Update: FDA Gives Full Approval to First COVID-19 Vaccine

August 23, 2021


Jennifer Wessel, JD, MPH
Senior Policy Analyst and Data Privacy Officer

Elizabeth (Izzy) Montgomery, MPA
Policy Analyst

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(Originally published June 21, 2021)

Today (Aug. 23), the U.S. Food and Drug Administration (FDA) announced the full approval of the Pfizer-BioNTech COVID-19 vaccine for individuals aged 16 and older. Under the approval, the vaccine will now be marketed under the name “Comirnaty.” For individuals aged 12 to 15, the vaccine continues to be available through emergency use authorization.

This is welcome news as vaccine uptake continues to be a challenge in the United States. Polling has shown that one reason some have been hesitant to get vaccinated is because the vaccines were not yet fully approved for commercial use by the FDA.

Moderna has also initiated the process to receive full FDA approval for its COVID-19 vaccine, currently available in the U.S. under emergency use authorization granted by the FDA. Some have said they would be more likely to receive the vaccines if they had full FDA approval ― but is the process for full approval all that different from approval for an EUA?

The short answer is no. The vaccine development and clinical trial processes for both are essentially the same. No vaccine can receive either designation without meeting rigorous scientific standards for safety, effectiveness, and manufacturing quality.

A biologics license application, or BLA, is what is being described as “full approval.” The standard of review is the major difference between the BLA and EUA. For an EUA, the FDA must determine that the vaccine may be effective in preventing COVID-19; that the benefits outweigh the risks; and that there are no adequate, approved, and available alternatives. The standard of review is higher for a BLA, requiring the FDA to find substantial evidence of effectiveness.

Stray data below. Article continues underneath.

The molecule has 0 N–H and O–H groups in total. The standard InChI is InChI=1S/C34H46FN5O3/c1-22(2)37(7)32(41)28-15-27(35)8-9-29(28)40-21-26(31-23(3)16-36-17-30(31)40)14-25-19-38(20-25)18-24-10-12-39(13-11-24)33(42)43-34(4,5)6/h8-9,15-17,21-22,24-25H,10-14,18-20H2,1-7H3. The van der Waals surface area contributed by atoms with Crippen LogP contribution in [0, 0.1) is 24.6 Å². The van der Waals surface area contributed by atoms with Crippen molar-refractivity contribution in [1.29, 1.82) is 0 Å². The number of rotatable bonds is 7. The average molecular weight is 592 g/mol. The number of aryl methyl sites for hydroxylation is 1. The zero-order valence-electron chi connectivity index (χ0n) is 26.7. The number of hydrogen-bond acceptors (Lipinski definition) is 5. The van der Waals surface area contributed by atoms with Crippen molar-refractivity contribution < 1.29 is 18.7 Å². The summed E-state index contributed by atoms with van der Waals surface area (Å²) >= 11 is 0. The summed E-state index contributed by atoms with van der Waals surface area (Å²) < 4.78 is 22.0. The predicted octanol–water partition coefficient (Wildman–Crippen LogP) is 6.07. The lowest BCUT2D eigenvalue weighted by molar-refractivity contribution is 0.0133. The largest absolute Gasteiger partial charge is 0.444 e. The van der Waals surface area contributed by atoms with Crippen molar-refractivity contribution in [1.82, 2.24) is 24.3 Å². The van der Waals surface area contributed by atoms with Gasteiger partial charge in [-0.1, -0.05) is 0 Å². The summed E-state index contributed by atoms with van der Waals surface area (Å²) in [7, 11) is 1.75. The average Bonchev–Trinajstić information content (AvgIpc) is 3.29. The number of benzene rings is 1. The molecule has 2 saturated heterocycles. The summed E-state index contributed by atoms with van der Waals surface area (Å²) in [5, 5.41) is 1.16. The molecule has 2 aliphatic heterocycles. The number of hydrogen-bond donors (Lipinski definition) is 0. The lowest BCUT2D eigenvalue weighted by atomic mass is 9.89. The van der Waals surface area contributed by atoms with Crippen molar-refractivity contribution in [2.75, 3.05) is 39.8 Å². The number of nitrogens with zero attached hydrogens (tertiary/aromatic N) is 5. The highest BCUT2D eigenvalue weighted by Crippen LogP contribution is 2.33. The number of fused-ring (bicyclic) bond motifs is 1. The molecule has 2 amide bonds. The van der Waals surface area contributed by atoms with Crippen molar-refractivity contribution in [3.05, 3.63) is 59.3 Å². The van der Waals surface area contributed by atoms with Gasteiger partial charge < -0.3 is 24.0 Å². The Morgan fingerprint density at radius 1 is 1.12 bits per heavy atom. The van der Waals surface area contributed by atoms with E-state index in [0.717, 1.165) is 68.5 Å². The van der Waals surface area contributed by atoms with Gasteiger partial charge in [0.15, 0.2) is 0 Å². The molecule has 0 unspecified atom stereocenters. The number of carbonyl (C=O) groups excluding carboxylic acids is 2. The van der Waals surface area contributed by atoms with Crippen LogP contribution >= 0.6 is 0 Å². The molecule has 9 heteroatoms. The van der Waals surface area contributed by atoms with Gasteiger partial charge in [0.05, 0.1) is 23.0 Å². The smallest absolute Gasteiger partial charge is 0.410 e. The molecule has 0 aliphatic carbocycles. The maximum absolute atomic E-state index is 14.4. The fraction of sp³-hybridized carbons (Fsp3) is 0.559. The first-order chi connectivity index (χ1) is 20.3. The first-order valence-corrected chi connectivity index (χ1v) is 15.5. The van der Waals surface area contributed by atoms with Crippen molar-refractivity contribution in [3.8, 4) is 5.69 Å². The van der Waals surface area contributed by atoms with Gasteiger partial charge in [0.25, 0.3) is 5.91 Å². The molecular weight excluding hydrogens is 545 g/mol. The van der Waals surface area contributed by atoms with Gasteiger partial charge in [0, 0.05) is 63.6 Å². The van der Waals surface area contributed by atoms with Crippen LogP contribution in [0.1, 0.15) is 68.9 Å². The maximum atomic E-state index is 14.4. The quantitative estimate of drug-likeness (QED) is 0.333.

An EUA may be issued by the FDA based on interim results from clinical trials, while a BLA requires completion of clinical trials. During the EUA period, the vaccine manufacturer must meet certain requirements such as reporting adverse events, submitting periodic safety reports, maintaining records regarding the distribution, and conducting post-authorization studies to continuously monitor the safety of the vaccines.

A vaccine manufacturer receiving full approval can introduce the vaccine into interstate commerce and market it for its approved uses for an indefinite length of time. An EUA is only in effect for the duration of the public health emergency. The U.S. Department of Health and Human Services secretary must give vaccine manufacturers sufficient notice that an emergency declaration will end, allowing enough time to appropriately dispose of the vaccine.

An EUA is not a long-term alternative to obtaining full FDA approval. For this reason, manufacturers whose vaccines receive EUAs are encouraged by the FDA to continue conducting clinical trials to demonstrate the effectiveness of the vaccines and continue safety assessments to work toward full approval.

Dr. Peter Marks, director of the FDA’s Center for Biologics Evaluation and Research, said in the FDA’s news release, “Our scientific and medical experts conducted an incredibly thorough and thoughtful evaluation of this vaccine. We evaluated scientific data and information included in hundreds of thousands of pages, conducted our own analyses of Comirnaty’s safety and effectiveness, and performed a detailed assessment of the manufacturing processes, including inspections of the manufacturing facilities.”

Acting FDA Commissioner Dr. Janet Wodcock said in the release, “While millions of people have already safely received COVID-19 vaccines, we recognize that for some, the FDA approval of a vaccine may now instill additional confidence to get vaccinated. Today’s milestone puts us one step closer to altering the course of this pandemic in the U.S.” 

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